I have a question for the Smoothbore crowd

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My question is, how "accurate" can a smoothbore be when hunting Deer… I kind of want one gun for everything as my budget is now very tight sadly
If you plan to do any reenacting, buy a smoothbore to suit that- Brown Bess or English-style Fowler are best for the broadest range of late 18th century stuff. If not, it opens the field. My first loves are my Brown Besses, but I recently acquired a secondhand fusil de chasse, and the first time I ever fired her I was able to hit a coffee can dead centre at 50 yards with my first two rounds. 20 ga is big enough for anything you’ll ever have a chance to shoot in North America, and cheaper to run than a bigger gun. Whatever you pick, look for the sticky post about the Skychief Load- it’s supposed to be big medicine for turkeys. Not that I have convinced one to let me try yet… 🤣
Jay
 
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If you want to shoot round ball a lot, stick with a 20 bore. A 12 bore loses its fun factor quickly. Most deer are shot at around 35 yards, regardless of firearm type. A smoothbore will handle that easily.
Much depends on what part of the country you live in. In a dense forest in the East 35 yards may be normal. In the forests in the mid-west and out west 50 yards would normally be considered a very close shot. For Mulley generally 75+ yards. This country is so big with various cover, sizes of deer etc. it is very hard to generalize.
Doc,
 

maillemaker

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In NSSA competition, shooters regularly put 5 shots in a 4” circle offhand at 25 yards. Often less than that. At 50 yards inside a 6” or smaller circle. This is with optimized target loads. I shoot a .678 round ball roughed up in a Vortex Ball Roller with 70 grains 3F Goex.
 
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In NSSA competition, shooters regularly put 5 shots in a 4” circle offhand at 25 yards. Often less than that. At 50 yards inside a 6” or smaller circle. This is with optimized target loads. I shoot a .678 round ball roughed up in a Vortex Ball Roller with 70 grains 3F Goex.
In far northern Ca. we have a very large amount of tradegun shooters. On the first shot of the trail walk you’re always shooting at the tie breaker which is usually about 18to 25 yards. You need to hit a one inch Circle. Normally at least half will hit it. Non of us know about NSSA or where it is. But 5 shots in 4 in. Is not that had for many of us.
Doc,
 

skwerleater

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If you are going to get a smoothbore, try to handle the different types folks here have mentioned. You will probably find that one type fits you better than others. I prefer the English patter stock for a fowling piece for birds, but my go to piece is more of a smooth rifle in style which I use for squirrels n deer. Good luck and don’t rush into anything, these items are not inexpensive.
 

toot

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there is a great amount of difference between .570 & .610. like putting 10 LBS. of dodo in a 5 LBS. bag. can't be accomplished without a GREAT AMOUNT OF EFFORT!!!
 

Brokennock

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In the forests in the mid-west and out west 50 yards would normally be considered a very close shot. For Mulley generally 75+ yards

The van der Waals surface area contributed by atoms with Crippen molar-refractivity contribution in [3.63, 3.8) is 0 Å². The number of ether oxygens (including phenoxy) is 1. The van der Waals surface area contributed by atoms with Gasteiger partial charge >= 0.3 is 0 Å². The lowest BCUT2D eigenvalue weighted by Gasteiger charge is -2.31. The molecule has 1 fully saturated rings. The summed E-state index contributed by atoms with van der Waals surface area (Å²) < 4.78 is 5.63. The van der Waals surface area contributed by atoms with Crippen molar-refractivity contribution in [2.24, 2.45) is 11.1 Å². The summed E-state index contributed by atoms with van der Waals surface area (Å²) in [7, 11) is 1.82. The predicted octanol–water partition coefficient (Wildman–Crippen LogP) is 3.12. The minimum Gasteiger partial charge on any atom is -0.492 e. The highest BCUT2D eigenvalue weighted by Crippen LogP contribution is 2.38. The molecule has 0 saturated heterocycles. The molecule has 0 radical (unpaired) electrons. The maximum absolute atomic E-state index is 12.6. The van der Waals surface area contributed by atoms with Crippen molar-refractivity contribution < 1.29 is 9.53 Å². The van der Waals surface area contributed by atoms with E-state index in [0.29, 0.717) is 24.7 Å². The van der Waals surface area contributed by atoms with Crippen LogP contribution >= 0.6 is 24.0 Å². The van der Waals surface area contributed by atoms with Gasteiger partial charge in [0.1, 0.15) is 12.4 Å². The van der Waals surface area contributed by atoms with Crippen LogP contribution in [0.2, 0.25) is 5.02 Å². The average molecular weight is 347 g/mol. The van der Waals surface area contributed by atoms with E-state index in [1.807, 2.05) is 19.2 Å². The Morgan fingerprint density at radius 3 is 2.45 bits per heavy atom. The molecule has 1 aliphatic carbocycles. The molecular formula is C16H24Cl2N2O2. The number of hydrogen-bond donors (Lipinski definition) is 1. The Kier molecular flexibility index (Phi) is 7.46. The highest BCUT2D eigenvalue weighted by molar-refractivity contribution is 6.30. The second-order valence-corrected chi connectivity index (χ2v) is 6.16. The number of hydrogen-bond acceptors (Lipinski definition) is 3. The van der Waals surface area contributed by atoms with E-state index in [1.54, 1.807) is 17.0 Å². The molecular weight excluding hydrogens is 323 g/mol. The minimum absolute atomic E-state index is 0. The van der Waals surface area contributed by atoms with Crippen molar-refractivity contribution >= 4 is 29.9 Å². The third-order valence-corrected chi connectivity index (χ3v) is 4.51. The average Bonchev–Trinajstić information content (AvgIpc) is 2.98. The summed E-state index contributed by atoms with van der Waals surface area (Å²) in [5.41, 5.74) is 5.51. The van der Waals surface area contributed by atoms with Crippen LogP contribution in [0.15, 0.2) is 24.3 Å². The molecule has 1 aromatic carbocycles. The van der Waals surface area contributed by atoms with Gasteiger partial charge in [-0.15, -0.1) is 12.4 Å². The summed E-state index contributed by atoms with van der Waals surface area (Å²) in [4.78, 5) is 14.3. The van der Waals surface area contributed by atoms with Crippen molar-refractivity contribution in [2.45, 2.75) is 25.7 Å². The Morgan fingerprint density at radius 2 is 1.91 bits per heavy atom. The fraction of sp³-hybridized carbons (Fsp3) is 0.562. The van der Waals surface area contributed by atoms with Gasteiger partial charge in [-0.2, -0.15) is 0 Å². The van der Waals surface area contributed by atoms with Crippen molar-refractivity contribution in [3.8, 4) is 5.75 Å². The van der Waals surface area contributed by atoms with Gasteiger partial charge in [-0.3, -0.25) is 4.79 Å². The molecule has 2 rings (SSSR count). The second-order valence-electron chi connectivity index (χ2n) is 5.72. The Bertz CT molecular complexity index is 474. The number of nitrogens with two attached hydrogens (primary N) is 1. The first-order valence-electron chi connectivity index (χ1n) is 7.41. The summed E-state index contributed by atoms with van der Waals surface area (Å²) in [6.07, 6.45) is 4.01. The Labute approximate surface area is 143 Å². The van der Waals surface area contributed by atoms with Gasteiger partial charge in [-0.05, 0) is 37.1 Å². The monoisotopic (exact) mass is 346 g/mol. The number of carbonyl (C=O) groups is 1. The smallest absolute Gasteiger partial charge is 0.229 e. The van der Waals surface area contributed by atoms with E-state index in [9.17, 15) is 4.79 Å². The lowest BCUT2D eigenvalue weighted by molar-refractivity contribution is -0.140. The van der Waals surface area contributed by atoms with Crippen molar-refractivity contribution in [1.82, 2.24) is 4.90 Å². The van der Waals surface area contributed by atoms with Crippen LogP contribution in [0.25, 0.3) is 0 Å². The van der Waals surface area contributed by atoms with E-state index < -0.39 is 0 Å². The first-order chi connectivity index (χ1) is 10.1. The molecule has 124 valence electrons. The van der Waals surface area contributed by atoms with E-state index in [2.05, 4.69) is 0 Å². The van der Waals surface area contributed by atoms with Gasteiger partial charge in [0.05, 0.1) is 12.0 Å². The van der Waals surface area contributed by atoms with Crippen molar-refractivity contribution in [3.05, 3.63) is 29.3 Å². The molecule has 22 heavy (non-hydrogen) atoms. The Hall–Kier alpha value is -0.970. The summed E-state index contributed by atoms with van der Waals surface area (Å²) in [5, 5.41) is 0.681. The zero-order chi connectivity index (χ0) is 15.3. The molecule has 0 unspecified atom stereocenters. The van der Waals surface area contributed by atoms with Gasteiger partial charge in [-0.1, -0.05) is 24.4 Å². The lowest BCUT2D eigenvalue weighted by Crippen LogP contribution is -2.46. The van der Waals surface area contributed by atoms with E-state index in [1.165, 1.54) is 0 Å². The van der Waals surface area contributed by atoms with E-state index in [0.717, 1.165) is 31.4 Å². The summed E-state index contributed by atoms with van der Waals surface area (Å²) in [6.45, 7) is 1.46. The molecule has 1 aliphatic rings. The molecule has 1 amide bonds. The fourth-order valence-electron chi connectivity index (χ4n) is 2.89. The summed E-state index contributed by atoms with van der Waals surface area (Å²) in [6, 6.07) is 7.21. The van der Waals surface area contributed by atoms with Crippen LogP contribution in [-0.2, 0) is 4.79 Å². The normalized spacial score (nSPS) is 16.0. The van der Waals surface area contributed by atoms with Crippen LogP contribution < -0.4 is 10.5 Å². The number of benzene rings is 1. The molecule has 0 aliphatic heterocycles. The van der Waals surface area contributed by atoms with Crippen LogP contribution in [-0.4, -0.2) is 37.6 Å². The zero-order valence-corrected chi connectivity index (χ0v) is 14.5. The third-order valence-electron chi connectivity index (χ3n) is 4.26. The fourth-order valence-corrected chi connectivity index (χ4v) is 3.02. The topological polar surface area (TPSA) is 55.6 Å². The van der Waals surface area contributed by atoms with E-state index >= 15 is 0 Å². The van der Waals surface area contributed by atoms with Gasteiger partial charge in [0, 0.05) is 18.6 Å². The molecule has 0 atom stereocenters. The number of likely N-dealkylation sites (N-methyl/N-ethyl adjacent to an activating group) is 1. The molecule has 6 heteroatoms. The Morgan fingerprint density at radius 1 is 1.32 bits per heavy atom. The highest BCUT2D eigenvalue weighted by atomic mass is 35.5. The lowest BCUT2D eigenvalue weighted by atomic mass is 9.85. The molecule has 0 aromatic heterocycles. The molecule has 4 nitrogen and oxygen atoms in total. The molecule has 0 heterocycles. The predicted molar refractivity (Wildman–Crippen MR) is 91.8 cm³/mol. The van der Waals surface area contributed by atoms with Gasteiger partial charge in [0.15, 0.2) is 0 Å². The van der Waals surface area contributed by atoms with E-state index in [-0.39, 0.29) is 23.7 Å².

And yet,,, somehow, archers manage to get the job done. Midwest, open timber, plains, sage flats and prairies, the varied terrain including muskeg of Alaska, all types of terrain and cover.

Seems like once a fella gets a gun in his hands,,, his brain tells him that shots closer than 50 yards are impossible to get unless the woods are doghair thick.
Next he goes to bragging about the far shot he got that buck with, instead of how close he managed to get. (Not accusing you of that, just am example of the things I see happen or written) Or telling folks that once they leave the dense woods they can't get rhe job done without a rifle that can, "reach out there," as they say.

O.p. think like an archer, hunt like an archer, and you'll get your game with that smoothbore. Yes, you will have to pass some shots. Yes, you will see game you can't get a shot at. It's part of the deal and can be part of the allure.
What is better to hear or tell, the story of that 100 yard or more shot on an animal, that 300+ yard shot at an animal that had no chance to know the shooter was there,,,, or the tale of that hunter who snuck in, or did his homework and was able to position himself, to 75, 50, or less yards,,,, even if at the last moment the breeze turned traitor and blew the whole thing at the last second?

Something else I always ask hunters starting down the road of archery hunting or smoothbores regarding range. At what distance can you see a stick or something that could deflect your arrow or ball? Even if your bow or smoothbore is dialed in for that 75 or 100 yard shot, if you can't see that stick at 50 yards,,, should you be shooting at a living animal past that?
 

waksupi

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Much depends on what part of the country you live in. In a dense forest in the East 35 yards may be normal. In the forests in the mid-west and out west 50 yards would normally be considered a very close shot. For Mulley generally 75+ yards. This country is so big with various cover, sizes of deer etc. it is very hard to generalize.
Doc,
Well, I've killed antelope with smooth bores. None were over 70 yards. Gotta be sneaky. I'm in Montana, so am familiar with people lobbing shots a long way.
 
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And yet,,, somehow, archers manage to get the job done. Midwest, open timber, plains, sage flats and prairies, the varied terrain including muskeg of Alaska, all types of terrain and cover.

Seems like once a fella gets a gun in his hands,,, his brain tells him that shots closer than 50 yards are impossible to get unless the woods are doghair thick.